Me thinks there is something simple I am doing wrong from a setup process. I have the gain levels for the 6 mics set at a reasonable place where they aren't clipping on the loudest hits BUT that means I am somewhere around -2 to 5 DBs on all channels. Should I look to bring my signal in even hotter than that? I was finding I was well into clipping territory unless I backed them off a tad to where I am now.
I'm gonna guess: mic preamp levels are too high.

Recording digitally is not like recording to tape: a "hot" input is not better. Digitally recorded transients are much more transparent than on mag tape; there's no benefit to amplifying a signal to create a better cluster of magnetic molecules on the tape. Inter-sample peaks can be 10–20dB more than what you see in the little "meter" in the DAW. And you *are* playing drums, very with plenty of very sharp transients (rim shots!).

Try this: Don't let any signal peak exceed -12dB.
Example: place your snare mic where you want it (don't know? listen to this) and smack the snare. Watch the input level. Don't let it exceed -12dB. Do this for every drum/mic. For the overheads, smack your bass drum, snare & mounted tom (or cymbal) simultaneously and don't let the signal exceed -12dB. The make-up gain will be done "in post" (i.e., plugins).

[Edit: record in 24 bit mode, at the highest sample rate you can handle]

After you've done this, simply turn up your headphone feed.

If you still have hiss after this, we will demand audio samples on this forum.
 

dcrigger

Senior Member
I would really suggest turning any gates completely off until you solve this noise issue - and actually until you can dial in a really decent sound without them. I don't know what style you are recording, but oftentimes no gates are needed at all. Other times they of course can be - they're usually last to the party. And many times not applied until mix down. And these days it is real common to skip a the common practice of gating toms and instead just going back and hand edit out all of the blank space between tom hits.

Beyond that - my guess is there something in the room you are not noticing until hearing it played back. Also I would suggest doing a test recording without playing - then listen to each mic separately (be careful - but crank it up so you can really hear) to see if certain mics are the culprits over others.
 
Use caution with Gates they can totally change your sound. If you're getting noticeable noise look at your interface or the power going into that interface even if that's from a PC. Check your grounding etc. Do it quickly or you'll lose passion for what you're doing. Don't cheap out on interfaces. My advice is buy British and preferably Audient.
 

River19

Senior Member
I'm gonna guess: mic preamp levels are too high.

Recording digitally is not like recording to tape: a "hot" input is not better. Digitally recorded transients are much more transparent than on mag tape; there's no benefit to amplifying a signal to create a better cluster of magnetic molecules on the tape. Inter-sample peaks can be 10–20dB more than what you see in the little "meter" in the DAW. And you *are* playing drums, very with plenty of very sharp transients (rim shots!).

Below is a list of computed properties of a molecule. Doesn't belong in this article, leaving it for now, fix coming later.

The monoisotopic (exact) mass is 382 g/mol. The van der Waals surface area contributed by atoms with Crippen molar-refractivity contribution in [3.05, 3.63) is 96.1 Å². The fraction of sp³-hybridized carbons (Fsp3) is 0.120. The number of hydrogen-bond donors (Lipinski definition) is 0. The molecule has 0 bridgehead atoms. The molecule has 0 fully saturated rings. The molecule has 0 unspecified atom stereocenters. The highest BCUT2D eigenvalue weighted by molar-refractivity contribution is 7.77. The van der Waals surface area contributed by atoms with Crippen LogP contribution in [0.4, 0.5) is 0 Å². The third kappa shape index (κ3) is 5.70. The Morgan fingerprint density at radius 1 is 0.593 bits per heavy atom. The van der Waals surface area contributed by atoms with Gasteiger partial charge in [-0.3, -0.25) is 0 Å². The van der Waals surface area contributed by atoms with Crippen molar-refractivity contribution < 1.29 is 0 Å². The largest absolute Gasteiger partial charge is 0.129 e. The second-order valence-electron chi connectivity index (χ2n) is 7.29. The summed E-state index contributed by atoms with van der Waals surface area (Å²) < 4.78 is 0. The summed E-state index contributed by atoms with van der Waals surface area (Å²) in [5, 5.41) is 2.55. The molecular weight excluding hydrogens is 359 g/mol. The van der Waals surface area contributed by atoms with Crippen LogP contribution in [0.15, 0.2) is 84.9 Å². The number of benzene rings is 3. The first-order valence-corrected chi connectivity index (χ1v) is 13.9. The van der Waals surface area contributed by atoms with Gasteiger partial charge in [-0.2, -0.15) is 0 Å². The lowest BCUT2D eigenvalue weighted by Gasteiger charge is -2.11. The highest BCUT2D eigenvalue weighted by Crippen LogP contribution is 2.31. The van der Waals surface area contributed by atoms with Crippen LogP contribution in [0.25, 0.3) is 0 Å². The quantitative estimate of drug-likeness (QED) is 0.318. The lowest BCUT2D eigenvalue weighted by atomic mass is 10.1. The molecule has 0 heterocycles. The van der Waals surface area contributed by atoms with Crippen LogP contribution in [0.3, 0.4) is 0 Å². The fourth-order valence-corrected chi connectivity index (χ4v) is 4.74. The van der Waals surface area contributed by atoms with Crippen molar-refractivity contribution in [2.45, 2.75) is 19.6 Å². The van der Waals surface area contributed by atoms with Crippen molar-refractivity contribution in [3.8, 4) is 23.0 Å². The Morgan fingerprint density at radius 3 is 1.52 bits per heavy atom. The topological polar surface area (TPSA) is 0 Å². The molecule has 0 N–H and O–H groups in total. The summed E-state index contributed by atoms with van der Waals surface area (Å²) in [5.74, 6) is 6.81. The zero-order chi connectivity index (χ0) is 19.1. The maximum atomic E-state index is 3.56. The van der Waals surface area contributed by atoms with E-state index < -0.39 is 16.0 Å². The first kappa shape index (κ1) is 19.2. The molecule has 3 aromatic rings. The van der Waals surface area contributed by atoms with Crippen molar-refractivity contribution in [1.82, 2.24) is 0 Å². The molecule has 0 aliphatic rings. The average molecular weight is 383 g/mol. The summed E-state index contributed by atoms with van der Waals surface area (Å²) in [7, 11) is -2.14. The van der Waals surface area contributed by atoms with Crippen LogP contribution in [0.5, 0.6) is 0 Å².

Try this: Don't let any signal peak exceed -12dB.
Example: place your snare mic where you want it (don't know? listen to this) and smack the snare. Watch the input level. Don't let it exceed -12dB. Do this for every drum/mic. For the overheads, smack your bass drum, snare & mounted tom (or cymbal) simultaneously and don't let the signal exceed -12dB. The make-up gain will be done "in post" (i.e., plugins).

[Edit: record in 24 bit mode, at the highest sample rate you can handle]

After you've done this, simply turn up your headphone feed.

If you still have hiss after this, we will demand audio samples on this forum.

I have time to play with this today. I will reset my levels. I set them as I would have in the analog days, which still may be a little too hot to your point. Nothing is clipping per se but........I can cool off the signal and then gain stage and normalize the tracks prior to mix.

Regarding the gates changing the drum sound, as they were set in my test last night, the drum sound wasn't noticeably impacted.

I will figure it out today. Appreciate the suggestions.
 
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cbphoto

Diamond Member
I have time to play with this today. I will reset my levels. I set them as I would have in the analog days, which still may be a little too hot to your point. Nothing is clipping per se but........I can cool off the signal and then gain stage and normalize the tracks prior to mix.

Regarding the gates changing the drum sound, as they were set in my test last night, the drum sound wasn't noticeably impacted.

I will figure it out today. Appreciate the suggestions.
If you’re using any Presonus DSP in your Studio 1824, turn them off while you set your pre amp levels. Don’t add anything to the signal path. Hopefully it’s a clean sound, then you can begin to isolate signals to find the problem.
 

River19

Senior Member
PROBLEM SLOLVED:

Through the process of elimination I stumbled upon the culprit. The damn USB cable not being plugged in 100%...

As soon as I went hot with the mics even with all my pots on the interface down as far as possible I was getting the same background hiss. Pulled the cord, and then put it back in and "viola" problem solved, Laid down a test track to a Maroon 5 tune and everything sounds as it should again.......

BUT, the exercise was a learning experience.

Again, thanks for the suggestions.

EDIT:
The real driver behind the hiss with the cord is the order of operations of whether I turn on the interface THEN plug in the macbook or whether the plug is in prior to turning things on. If it happens in an order it doesn't like I get a high level of visable hiss and a quick unplug and re-plug clears it.
 
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Glad you've got it sorted. Gates change sound because when you set the threshold it may take away some attack and also some of the decay based on release levels.